Widespread duplications in the genomes of laboratory stocks of Dictyostelium discoideum.

Bloomfield G, Tanaka Y, Skelton J, Ivens A, Kay RR - Genome Biol. (2008)

Relationships between the most commonly used Dictyostelium strains. (a) Simplified genealogical tree showing the relationships between common laboratory strains derived from NC4. The branch marked 'Ax3' is more complex than shown here: sub-lineages have been given the names KAx3 and Ax4. The auxotrophic strain DH1 was engineered in an 'Ax3' background, and JH10 from 'Ax4.' (b) Plaque morphologies. Cells were plated clonally in association with Klebsiella aerogenes on SM agar. Plaques were photographed after 4 days. Small DH1 plaques are indicated with arrowheads. Variation in diameter is a function of the rate of feeding and of the motility of the amoebae. Where the bacteria are cleared the amoebae aggregate in streams; this process had not yet begun in the slow-growing DH1 plaques. (c) Fruiting bodies. Wild type cells - in this instance NC4(Dee) - form larger, more robust fruiting bodies than axenic mutants.
© Copyright Policy - open-access
Related In: Results  -  Collection

License
Show All Figures
getmorefigures.php?uid=PMC2643946&req=5

Figure 1: Relationships between the most commonly used Dictyostelium strains. (a) Simplified genealogical tree showing the relationships between common laboratory strains derived from NC4. The branch marked 'Ax3' is more complex than shown here: sub-lineages have been given the names KAx3 and Ax4. The auxotrophic strain DH1 was engineered in an 'Ax3' background, and JH10 from 'Ax4.' (b) Plaque morphologies. Cells were plated clonally in association with Klebsiella aerogenes on SM agar. Plaques were photographed after 4 days. Small DH1 plaques are indicated with arrowheads. Variation in diameter is a function of the rate of feeding and of the motility of the amoebae. Where the bacteria are cleared the amoebae aggregate in streams; this process had not yet begun in the slow-growing DH1 plaques. (c) Fruiting bodies. Wild type cells - in this instance NC4(Dee) - form larger, more robust fruiting bodies than axenic mutants.
Mentions: Virtually all laboratory strains of D. discoideum derive from the original type isolate, NC4 [34], with only limited use being made of other wild isolates, such as V12. The axenic strains Ax2 and Ax3 are the most widely used and a particular lineage of Ax3, termed Ax4, has been fully sequenced [21]. A simplified family tree of this lineage is shown in Figure 1a. Axenic strains differ substantially from their parental NC4 stock: they grow more slowly on bacteria and produce smaller fruiting bodies, as is readily apparent from their plaque morphologies (Figure 1b,c). Amplifications and deletions (copy number variation) could be one source of this between-strain variability, in addition to small-scale mutation of individual genes and promoters.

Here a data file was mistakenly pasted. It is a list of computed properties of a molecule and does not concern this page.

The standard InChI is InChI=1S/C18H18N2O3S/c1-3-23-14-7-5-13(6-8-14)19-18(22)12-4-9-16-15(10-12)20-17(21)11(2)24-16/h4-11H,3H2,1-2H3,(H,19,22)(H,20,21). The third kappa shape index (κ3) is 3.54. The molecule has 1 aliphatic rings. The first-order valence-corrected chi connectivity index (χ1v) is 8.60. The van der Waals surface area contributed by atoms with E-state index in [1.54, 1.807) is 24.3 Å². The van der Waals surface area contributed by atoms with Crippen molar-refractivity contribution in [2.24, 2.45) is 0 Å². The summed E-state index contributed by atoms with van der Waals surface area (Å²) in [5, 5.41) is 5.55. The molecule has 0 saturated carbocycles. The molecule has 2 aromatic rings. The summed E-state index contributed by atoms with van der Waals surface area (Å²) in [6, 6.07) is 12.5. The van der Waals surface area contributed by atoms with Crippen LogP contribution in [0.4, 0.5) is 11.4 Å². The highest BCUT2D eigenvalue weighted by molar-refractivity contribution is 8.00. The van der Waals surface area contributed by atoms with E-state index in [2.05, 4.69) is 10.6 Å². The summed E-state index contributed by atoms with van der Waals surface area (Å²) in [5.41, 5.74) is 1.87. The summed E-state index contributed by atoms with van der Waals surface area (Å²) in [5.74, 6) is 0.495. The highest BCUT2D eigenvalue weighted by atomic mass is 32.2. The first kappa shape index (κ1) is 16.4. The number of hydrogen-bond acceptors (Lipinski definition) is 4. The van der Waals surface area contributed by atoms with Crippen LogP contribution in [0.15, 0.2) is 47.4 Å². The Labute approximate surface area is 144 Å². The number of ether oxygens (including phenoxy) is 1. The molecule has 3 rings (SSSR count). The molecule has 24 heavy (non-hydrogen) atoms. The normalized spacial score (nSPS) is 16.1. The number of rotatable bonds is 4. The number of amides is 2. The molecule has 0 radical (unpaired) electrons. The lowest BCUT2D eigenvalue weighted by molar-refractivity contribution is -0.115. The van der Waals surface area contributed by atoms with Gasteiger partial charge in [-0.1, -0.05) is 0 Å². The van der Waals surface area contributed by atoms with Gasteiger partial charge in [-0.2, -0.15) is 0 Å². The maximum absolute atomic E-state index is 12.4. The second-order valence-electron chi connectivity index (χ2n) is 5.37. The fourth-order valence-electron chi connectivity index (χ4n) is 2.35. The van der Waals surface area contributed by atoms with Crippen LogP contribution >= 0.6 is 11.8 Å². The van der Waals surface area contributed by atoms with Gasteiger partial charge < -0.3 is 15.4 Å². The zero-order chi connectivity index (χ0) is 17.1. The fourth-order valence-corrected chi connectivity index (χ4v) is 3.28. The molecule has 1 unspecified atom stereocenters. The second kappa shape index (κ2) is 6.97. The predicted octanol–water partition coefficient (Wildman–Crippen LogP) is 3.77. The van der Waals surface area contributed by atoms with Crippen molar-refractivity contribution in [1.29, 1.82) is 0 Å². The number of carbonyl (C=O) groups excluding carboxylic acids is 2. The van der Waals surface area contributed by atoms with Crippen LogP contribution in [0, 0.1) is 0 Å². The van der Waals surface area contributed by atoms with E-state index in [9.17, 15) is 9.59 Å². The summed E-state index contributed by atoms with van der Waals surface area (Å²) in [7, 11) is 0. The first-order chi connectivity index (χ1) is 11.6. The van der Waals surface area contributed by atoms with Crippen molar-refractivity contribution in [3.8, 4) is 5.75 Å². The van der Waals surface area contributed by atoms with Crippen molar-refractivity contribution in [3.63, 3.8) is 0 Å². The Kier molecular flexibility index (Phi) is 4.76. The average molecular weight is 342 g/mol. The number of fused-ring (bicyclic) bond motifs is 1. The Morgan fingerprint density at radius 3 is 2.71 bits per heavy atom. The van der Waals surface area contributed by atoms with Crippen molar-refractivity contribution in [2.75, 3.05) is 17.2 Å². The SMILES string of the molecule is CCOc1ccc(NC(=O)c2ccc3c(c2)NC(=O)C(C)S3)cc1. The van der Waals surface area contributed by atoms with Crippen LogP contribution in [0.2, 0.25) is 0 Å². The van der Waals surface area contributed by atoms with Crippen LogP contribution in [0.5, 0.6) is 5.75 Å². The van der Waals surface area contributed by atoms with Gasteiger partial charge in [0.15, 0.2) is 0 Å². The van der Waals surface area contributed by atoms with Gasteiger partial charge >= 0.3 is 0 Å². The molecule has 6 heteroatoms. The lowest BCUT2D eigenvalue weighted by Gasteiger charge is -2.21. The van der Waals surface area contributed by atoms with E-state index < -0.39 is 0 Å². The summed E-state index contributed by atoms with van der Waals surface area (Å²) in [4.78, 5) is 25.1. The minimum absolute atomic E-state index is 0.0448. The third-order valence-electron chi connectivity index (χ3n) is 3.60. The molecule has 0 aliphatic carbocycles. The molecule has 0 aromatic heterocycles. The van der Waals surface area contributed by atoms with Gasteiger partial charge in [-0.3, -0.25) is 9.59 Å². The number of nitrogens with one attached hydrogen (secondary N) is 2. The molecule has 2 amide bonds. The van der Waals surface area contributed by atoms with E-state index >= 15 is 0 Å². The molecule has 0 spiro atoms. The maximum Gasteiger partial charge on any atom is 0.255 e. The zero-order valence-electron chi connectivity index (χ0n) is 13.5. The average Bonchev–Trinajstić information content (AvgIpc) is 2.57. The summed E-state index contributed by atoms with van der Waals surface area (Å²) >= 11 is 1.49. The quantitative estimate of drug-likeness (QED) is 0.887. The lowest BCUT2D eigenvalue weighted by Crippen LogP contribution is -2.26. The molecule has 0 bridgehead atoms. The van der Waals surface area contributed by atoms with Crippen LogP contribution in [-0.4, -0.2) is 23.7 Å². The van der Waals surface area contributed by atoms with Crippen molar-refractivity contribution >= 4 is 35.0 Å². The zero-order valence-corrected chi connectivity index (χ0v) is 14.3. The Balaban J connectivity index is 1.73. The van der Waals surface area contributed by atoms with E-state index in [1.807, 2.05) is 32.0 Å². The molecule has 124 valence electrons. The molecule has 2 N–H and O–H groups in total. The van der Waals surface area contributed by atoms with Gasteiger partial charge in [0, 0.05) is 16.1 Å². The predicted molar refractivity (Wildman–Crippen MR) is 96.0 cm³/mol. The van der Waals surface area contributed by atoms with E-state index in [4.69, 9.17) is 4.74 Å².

Bottom Line: The expression level of many duplicated genes is increased with dosage, but for others it appears that some form of dosage compensation occurs.The genetic variation described here must underlie some of the phenotypic variation observed between strains from different laboratories.We suggest courses of action to alleviate the problem.

View Article: PubMed Central - HTML - PubMed

Affiliation: MRC Laboratory of Molecular Biology, Hills Road, Cambridge CB2 0QH, UK. garethb@mrc-lmb.cam.ac.uk

ABSTRACT

Background: Duplications of stretches of the genome are an important source of individual genetic variation, but their unrecognized presence in laboratory organisms would be a confounding variable for genetic analysis.

Results: We report here that duplications of 15 kb or more are common in the genome of the social amoeba Dictyostelium discoideum. Most stocks of the axenic 'workhorse' strains Ax2 and Ax3/4 obtained from different laboratories can be expected to carry different duplications. The auxotrophic strains DH1 and JH10 also bear previously unreported duplications. Strain Ax3/4 is known to carry a large duplication on chromosome 2 and this structure shows evidence of continuing instability; we find a further variable duplication on chromosome 5. These duplications are lacking in Ax2, which has instead a small duplication on chromosome 1. Stocks of the type isolate NC4 are similarly variable, though we have identified some approximating the assumed ancestral genotype. More recent wild-type isolates are almost without large duplications, but we can identify small deletions or regions of high divergence, possibly reflecting responses to local selective pressures. Duplications are scattered through most of the genome, and can be stable enough to reconstruct genealogies spanning decades of the history of the NC4 lineage. The expression level of many duplicated genes is increased with dosage, but for others it appears that some form of dosage compensation occurs.

Conclusion: The genetic variation described here must underlie some of the phenotypic variation observed between strains from different laboratories. We suggest courses of action to alleviate the problem.

Show MeSH
Related in: MedlinePlus